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The Signature of All Things (2013)

by Elizabeth Gilbert

MembersReviewsPopularityAverage ratingMentions
3,0541883,728 (3.91)229
Spanning much of the eighteenth and nineteenth centuries, the novel follows the fortunes of the extraordinary Whittaker family as led by the enterprising Henry Whittaker--a poor-born Englishman who makes a great fortune in the South American quinine trade, eventually becoming the richest man in Philadelphia. Born in 1800, Henry's brilliant daughter, Alma (who inherits both her father's money and his mind), ultimately becomes a botanist of considerable gifts herself. As Alma's research takes her deeper into the mysteries of evolution, she falls in love with a man named Ambrose Pike who makes incomparable paintings of orchids and who draws her in the exact opposite direction -- into the realm of the spiritual, the divine, and the magical. Alma is a clear-minded scientist; Ambrose a utopian artist -- but what unites this unlikely couple is a desperate need to understand the workings of this world and the mechanisms behind all life. The story is peopled with unforgettable characters: missionaries, abolitionists, adventurers, astronomers, sea captains, geniuses, and the quite mad. But most memorable of all, it is the story of Alma Whittaker, who -- born in the Age of Enlightenment, but living well into the Industrial Revolution- bears witness to that extraordinary moment in human history when all the old assumptions about science, religion, commerce, and class were exploding into dangerous new ideas.… (more)
  1. 60
    State of Wonder by Ann Patchett (zhejw)
  2. 50
    Remarkable Creatures by Tracy Chevalier (ddelmoni, vwinsloe)
  3. 30
    The Voyage of the Narwhal by Andrea Barrett (BookshelfMonstrosity)
    BookshelfMonstrosity: At the heart of these richly detailed, elegantly written historical novels are naturalists whose ocean voyages lead not only to scientific discovery but also to a greater understanding of human behavior. Vivid descriptions and well-developed supporting characters enrich both stories.… (more)
  4. 10
    The Botany of Desire: A Plant's-Eye View of the World by Michael Pollan (zhejw)
    zhejw: Alma would have loved this nonfiction book that explains how several plants "used" their relationships with humanity to their evolutionary advantage.
  5. 00
    Galapagos Regained by James Morrow (ShelfMonkey)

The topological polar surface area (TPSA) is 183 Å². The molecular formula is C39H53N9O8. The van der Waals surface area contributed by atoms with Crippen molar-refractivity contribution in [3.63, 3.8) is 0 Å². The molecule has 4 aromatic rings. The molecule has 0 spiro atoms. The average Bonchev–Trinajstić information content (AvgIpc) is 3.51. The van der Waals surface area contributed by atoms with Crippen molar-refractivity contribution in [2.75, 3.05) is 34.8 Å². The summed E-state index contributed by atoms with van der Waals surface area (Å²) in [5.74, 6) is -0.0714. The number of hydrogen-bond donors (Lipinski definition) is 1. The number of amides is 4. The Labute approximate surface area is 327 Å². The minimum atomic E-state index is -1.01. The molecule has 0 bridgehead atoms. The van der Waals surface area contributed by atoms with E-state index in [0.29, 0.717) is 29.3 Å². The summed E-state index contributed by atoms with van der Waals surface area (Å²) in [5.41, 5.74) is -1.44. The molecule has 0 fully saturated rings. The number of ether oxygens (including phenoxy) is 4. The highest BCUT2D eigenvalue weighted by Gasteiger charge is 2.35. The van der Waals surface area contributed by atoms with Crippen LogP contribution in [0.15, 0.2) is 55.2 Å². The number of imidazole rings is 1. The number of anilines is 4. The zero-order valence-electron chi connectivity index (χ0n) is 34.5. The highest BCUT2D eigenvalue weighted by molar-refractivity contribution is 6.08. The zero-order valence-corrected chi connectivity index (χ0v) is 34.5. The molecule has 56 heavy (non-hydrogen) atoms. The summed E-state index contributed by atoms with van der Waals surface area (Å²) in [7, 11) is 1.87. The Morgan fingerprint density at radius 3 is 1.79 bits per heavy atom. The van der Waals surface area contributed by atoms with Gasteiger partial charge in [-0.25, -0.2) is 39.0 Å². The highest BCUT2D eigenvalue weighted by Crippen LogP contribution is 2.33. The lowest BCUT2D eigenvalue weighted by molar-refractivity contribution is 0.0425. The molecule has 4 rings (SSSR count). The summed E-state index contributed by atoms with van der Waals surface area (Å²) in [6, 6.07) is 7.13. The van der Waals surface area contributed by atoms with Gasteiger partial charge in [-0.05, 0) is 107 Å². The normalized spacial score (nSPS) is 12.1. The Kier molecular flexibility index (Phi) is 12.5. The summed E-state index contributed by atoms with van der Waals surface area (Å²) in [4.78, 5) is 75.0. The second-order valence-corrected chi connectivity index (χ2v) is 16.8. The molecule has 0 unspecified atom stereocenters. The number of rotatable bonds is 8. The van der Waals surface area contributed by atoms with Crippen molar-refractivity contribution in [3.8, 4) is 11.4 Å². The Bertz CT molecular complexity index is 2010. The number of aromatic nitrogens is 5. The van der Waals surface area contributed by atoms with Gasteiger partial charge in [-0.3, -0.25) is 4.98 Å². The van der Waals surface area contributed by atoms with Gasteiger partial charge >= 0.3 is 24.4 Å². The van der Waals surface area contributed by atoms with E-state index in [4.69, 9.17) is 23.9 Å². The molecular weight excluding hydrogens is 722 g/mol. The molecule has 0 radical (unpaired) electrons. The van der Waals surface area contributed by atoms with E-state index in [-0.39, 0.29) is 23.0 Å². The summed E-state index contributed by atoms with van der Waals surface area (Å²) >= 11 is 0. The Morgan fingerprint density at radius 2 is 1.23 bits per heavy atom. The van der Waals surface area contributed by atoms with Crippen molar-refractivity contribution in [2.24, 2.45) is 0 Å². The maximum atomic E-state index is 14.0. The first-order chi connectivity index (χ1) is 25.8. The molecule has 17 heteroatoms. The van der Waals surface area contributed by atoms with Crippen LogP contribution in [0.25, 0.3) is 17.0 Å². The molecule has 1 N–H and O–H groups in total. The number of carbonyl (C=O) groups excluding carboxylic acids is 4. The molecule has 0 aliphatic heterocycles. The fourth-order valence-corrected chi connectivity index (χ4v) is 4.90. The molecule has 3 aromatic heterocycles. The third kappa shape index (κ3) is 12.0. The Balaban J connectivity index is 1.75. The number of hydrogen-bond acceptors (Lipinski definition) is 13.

6. 00
    Unsheltered by Barbara Kingsolver (crittergirl)
  7. 00
    This Thing of Darkness by Harry Thompson (crittergirl)
  8. 00
    Euphoria by Lily King (sturlington)
  9. 00
    The Discovery of Jeanne Baret: A Story of Science, the High Seas, and the First Woman to Circumnavigate the Globe by Glynis Ridley (BookshelfMonstrosity)
  10. 00
    Captain Cook's Voyages by James Cook (Cecrow)
    Cecrow: Major source of inspiration for Elizabeth Gilbert.
  11. 00
    Gathering Moss: A Natural and Cultural History of Mosses by Robin Wall Kimmerer (aprille)
    aprille: I'd lay dollars to donuts this book was a source for a couple of the scenes in the book. Robin Wall Kimmerer is thanked in the acknowledgments.
  12. 00
    Curiosity by Joan Thomas (ShelfMonkey)
  13. 01
    The Origin: A Biographical Novel of Charles Darwin by Irving Stone (ddelmoni)
  14. 01
    Letters from Yellowstone by Diane Smith (amarie)
    amarie: Also a woman scientist in the 19th century. Less epic in scale but more focused on one woman's adventure and study.
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» See also 229 mentions

English (184)  French (1)  Spanish (1)  All languages (186)
Showing 1-5 of 184 (next | show all)
Very good book, would recommend. I read it on my own and was not a bookclub book but may recommend it for bookclub. ( )
  PatLibrary123 | Aug 9, 2022 |
"The intersection of botany and divinity." -- loving it so far! ( )
  ninam0 | Jun 22, 2022 |
Enjoyable, beautiful at times in her writing. It's one of those sweeping sagas of a family, sort of rags to riches, but more than that. With the daughter, Alma as the centerpiece this leads us through her life as a home educated woman before her time, exploring her world. ( )